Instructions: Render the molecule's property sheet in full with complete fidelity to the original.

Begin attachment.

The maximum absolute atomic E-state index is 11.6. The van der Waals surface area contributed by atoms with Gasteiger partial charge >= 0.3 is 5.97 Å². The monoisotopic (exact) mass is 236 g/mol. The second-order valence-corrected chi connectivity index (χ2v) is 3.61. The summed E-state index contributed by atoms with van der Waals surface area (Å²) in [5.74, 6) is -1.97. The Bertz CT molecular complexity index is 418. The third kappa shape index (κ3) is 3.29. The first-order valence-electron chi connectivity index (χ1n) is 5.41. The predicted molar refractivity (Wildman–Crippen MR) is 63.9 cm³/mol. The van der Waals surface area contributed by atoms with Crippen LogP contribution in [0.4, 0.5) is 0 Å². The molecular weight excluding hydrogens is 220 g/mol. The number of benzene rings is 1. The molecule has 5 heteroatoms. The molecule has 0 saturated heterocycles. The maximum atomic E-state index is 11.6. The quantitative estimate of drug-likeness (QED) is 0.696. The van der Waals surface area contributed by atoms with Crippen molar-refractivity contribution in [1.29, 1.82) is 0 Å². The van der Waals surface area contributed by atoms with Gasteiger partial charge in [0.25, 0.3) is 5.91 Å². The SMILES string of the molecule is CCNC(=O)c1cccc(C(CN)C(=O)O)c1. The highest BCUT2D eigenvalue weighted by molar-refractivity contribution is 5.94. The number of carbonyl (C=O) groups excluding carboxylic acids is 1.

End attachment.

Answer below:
The maximum absolute atomic E-state index is 11.6. The van der Waals surface area contributed by atoms with Gasteiger partial charge >= 0.3 is 5.97 Å². The monoisotopic (exact) mass is 236 g/mol. The second-order valence-corrected chi connectivity index (χ2v) is 3.61. The summed E-state index contributed by atoms with van der Waals surface area (Å²) in [5.74, 6) is -1.97. The Bertz CT molecular complexity index is 418. The third kappa shape index (κ3) is 3.29. The first-order valence-electron chi connectivity index (χ1n) is 5.41. The predicted molar refractivity (Wildman–Crippen MR) is 63.9 cm³/mol. The van der Waals surface area contributed by atoms with Crippen LogP contribution in [0.4, 0.5) is 0 Å². The molecular weight excluding hydrogens is 220 g/mol. The number of benzene rings is 1. The molecule has 5 heteroatoms. The molecule has 0 saturated heterocycles. The maximum atomic E-state index is 11.6. The quantitative estimate of drug-likeness (QED) is 0.696. The van der Waals surface area contributed by atoms with Crippen molar-refractivity contribution in [1.29, 1.82) is 0 Å². The van der Waals surface area contributed by atoms with Gasteiger partial charge in [0.25, 0.3) is 5.91 Å². The SMILES string of the molecule is CCNC(=O)c1cccc(C(CN)C(=O)O)c1. The highest BCUT2D eigenvalue weighted by molar-refractivity contribution is 5.94. The number of carbonyl (C=O) groups excluding carboxylic acids is 1.